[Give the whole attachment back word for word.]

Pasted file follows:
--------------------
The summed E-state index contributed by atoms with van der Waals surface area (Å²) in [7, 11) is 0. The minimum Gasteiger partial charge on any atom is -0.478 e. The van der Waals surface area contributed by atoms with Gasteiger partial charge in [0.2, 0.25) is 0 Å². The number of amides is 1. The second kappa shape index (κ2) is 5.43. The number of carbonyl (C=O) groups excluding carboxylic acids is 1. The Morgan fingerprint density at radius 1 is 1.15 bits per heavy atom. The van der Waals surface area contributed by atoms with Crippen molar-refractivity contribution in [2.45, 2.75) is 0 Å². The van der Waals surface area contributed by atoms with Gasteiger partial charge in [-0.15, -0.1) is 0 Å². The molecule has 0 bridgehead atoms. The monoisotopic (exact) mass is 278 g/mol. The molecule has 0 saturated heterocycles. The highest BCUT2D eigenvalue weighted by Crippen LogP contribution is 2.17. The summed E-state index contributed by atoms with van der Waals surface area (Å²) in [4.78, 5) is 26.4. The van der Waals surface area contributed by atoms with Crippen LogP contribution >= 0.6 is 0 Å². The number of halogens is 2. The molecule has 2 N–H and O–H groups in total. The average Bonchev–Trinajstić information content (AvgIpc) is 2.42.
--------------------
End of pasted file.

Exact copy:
The summed E-state index contributed by atoms with van der Waals surface area (Å²) in [7, 11) is 0. The minimum Gasteiger partial charge on any atom is -0.478 e. The van der Waals surface area contributed by atoms with Gasteiger partial charge in [0.2, 0.25) is 0 Å². The number of amides is 1. The second kappa shape index (κ2) is 5.43. The number of carbonyl (C=O) groups excluding carboxylic acids is 1. The Morgan fingerprint density at radius 1 is 1.15 bits per heavy atom. The van der Waals surface area contributed by atoms with Crippen molar-refractivity contribution in [2.45, 2.75) is 0 Å². The van der Waals surface area contributed by atoms with Gasteiger partial charge in [-0.15, -0.1) is 0 Å². The molecule has 0 bridgehead atoms. The monoisotopic (exact) mass is 278 g/mol. The molecule has 0 saturated heterocycles. The highest BCUT2D eigenvalue weighted by Crippen LogP contribution is 2.17. The summed E-state index contributed by atoms with van der Waals surface area (Å²) in [4.78, 5) is 26.4. The van der Waals surface area contributed by atoms with Crippen LogP contribution >= 0.6 is 0 Å². The number of halogens is 2. The molecule has 2 N–H and O–H groups in total. The average Bonchev–Trinajstić information content (AvgIpc) is 2.42.